Who Cares About Courts? Creating a Constitutency for Judicial Independence in Africa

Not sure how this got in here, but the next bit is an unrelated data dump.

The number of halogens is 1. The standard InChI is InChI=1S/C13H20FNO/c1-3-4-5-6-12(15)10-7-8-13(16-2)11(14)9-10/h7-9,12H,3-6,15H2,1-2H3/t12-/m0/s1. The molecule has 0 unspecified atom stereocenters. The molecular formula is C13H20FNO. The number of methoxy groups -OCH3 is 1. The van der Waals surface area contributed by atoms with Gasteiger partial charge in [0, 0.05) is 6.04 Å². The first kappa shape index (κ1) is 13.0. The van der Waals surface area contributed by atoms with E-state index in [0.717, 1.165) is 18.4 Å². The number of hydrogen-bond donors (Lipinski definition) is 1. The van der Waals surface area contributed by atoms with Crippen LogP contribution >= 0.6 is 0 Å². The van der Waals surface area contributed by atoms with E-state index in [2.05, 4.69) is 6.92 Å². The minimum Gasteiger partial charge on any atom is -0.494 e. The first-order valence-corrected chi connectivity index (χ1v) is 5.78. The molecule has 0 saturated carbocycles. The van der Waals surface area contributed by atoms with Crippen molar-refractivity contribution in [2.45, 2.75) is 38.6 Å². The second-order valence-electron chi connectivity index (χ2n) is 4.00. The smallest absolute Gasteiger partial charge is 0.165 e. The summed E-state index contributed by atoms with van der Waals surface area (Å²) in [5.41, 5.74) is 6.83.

While American scholars and judges generally assume that it is beneficial to insulate courts from politics, Jennifer Widner offers a contrasting perspective from another region of the world. In Building the Rule of Law: Francis Nyalali and the Road to Judicial Independence in Africa, Widner examines the role of courts and judicial review in democratization in Africa. She focuses on the role of one judge, a man who would see himself as embodying a role in Tanzania similar to that of Chief Justice John Marshall in the United States. Francis Nyalali, Chief Justice of the High Court of Tanzania, worked to carve out a role for courts in the politics of his nation. He focused especially on the importance of public support for the courts, on judicial engagement with political culture, and on creating a constituency for judicial review. Creating a public that cared about courts was, for Nyalali, an essential component of democratic government. Widner, an African politics scholar, focuses on the development of the judiciary within common law Africa, especially Tanzania. Yet in constructing this narrative, she writes from a perspective sensitive to the ideas and assumptions held by U.S. scholars about American law and legal institutions. As a result, she often frames points by placing them within the context of ideas about the law prevalent in American scholarship. What results is a narrative about Africa that opens up new perspectives on legal institutions in general, including legal institutions in the United States; This Review first examines Widner’s depiction of Nyalali’s role in Tanzania. It then turns to the questions of how this African example can shed light on debates about courts in the United States and other nations. In particular, this essay argues that the example of Nyalali raises questions about the downsides of American assumptions about virtues of judicial disengagement.